Any information obtained as a result of this RFI is intended to be used by the Government on a non-attribution basis for planning and strategy development; this RFI does not constitute a formal solicitation for proposals or abstracts. Your response to this notice will be treated as information only. EERE will review and consider all responses in its formulation of program strategies for the identified materials of interest that are the subject of this request. EERE will not provide reimbursement for costs incurred in responding to this RFI. Respondents are advised that EERE is under no obligation to acknowledge receipt of the information received or provide feedback to respondents with respect to any information submitted under this RFI. Responses to this RFI do not bind EERE to any further actions related to this topic.
III. Proprietary Information
Because information received in response to this RFI may be used to structure future programs and FOAs and/or otherwise be made available to the public, respondents are strongly advised to NOT include any information in their responses that might be considered business sensitive, proprietary, or otherwise confidential. If, however, a respondent chooses to submit business sensitive, proprietary, or otherwise confidential information, it must be clearly and conspicuously marked as such in the response.
Responses containing confidential, proprietary, or privileged information must be conspicuously marked as described below. Failure to comply with these marking requirements may result in the disclosure of the unmarked information under the Freedom of Information Act or otherwise. The U.S. Federal Government is not liable for the disclosure or use of unmarked information, and may use or disclose such information for any purpose.
If your response contains confidential, proprietary, or privileged information, you must include a cover sheet marked as follows identifying the specific pages containing confidential, proprietary, or privileged information:
Notice of Restriction on Disclosure and Use of Data
Pages [list applicable pages] of this response may contain confidential, proprietary, or privileged information that is exempt from public disclosure. Such information shall be used or disclosed only for the purposes described in this RFI. The Government may use or disclose any information Start Printed Page 61625that is not appropriately marked or otherwise restricted, regardless of source.
In addition, (1) the header and footer of every page that contains confidential, proprietary, or privileged information must be marked as follows: “Contains Confidential, Proprietary, or Privileged Information Exempt from Public Disclosure” and (2) every line and paragraph containing proprietary, privileged, or trade secret information must be clearly marked with double brackets or highlighting.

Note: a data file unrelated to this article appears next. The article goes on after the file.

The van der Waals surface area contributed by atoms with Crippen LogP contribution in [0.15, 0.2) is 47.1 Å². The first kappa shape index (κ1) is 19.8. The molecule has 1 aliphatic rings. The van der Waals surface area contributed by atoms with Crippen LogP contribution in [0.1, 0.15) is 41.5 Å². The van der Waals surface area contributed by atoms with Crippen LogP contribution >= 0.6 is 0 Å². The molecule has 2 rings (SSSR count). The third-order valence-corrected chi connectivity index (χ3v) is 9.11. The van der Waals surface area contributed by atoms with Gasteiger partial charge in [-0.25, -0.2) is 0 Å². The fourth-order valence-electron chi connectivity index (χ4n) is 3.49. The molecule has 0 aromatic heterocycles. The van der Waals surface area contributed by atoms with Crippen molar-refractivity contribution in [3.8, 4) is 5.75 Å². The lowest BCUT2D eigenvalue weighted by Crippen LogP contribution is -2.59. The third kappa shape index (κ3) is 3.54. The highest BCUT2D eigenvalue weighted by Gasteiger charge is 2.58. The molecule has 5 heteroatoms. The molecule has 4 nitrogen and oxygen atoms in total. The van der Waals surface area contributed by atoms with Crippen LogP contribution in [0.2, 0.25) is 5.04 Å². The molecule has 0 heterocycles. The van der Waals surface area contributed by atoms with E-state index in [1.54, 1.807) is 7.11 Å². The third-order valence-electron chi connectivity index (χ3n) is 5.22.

IV. Evaluation and Administration by Federal and Non-Federal Personnel
Federal employees are subject to the non-disclosure requirements of a criminal statute, the Trade Secrets Act, 18 U.S.C. 1905. The Government may seek the advice of qualified non-Federal personnel. The Government may also use non-Federal personnel to conduct routine, nondiscretionary administrative activities. The respondents, by submitting their response, consent to EERE providing their response to non-Federal parties. Non-Federal parties given access to responses must be subject to an appropriate obligation of confidentiality prior to being given the access. Submissions may be reviewed by support contractors and private consultants.
DOE seeks a variety of different types of information to help inform its decision regarding how future Solar Decathlon competitions will be organized. To this end, DOE seeks detailed information regarding the following aspects related to the Solar Decathlon competitions:
How could the goals of the Solar Decathlon evolve to create a larger impact on the market needs of the following industry sectors?
What additional outcomes of the Solar Decathlon could increase the scale of that impact, and improve its cost effectiveness for the U.S.?
What is the appropriate role for DOE with respect to delivering on this potential impact?
What changes could be made to the Solar Decathlon rules, format, location and logistics to achieve those outcomes?
How could the public and private roles and funding sources be developed to achieve those outcomes?
What should the Solar Decathlon look like in 10 years?
VI. Public Participation
DOE invites all interested parties to submit in writing by the date specified previously in the DATES section of this RFI, comments and information on matters addressed in this notice and on other matters relevant to DOE's designing, planning and implementing the next generation of the Solar Decathlon 2017 and beyond.
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Issued in Washington, DC, on October 6, 2014.
Kathleen B. Hogan,
Deputy Assistant Secretary for Energy Efficiency, Energy Efficiency and Renewable Energy.
[FR Doc. 2014-24328 Filed 10-10-14; 8:45 am]
BILLING CODE 6450-01-P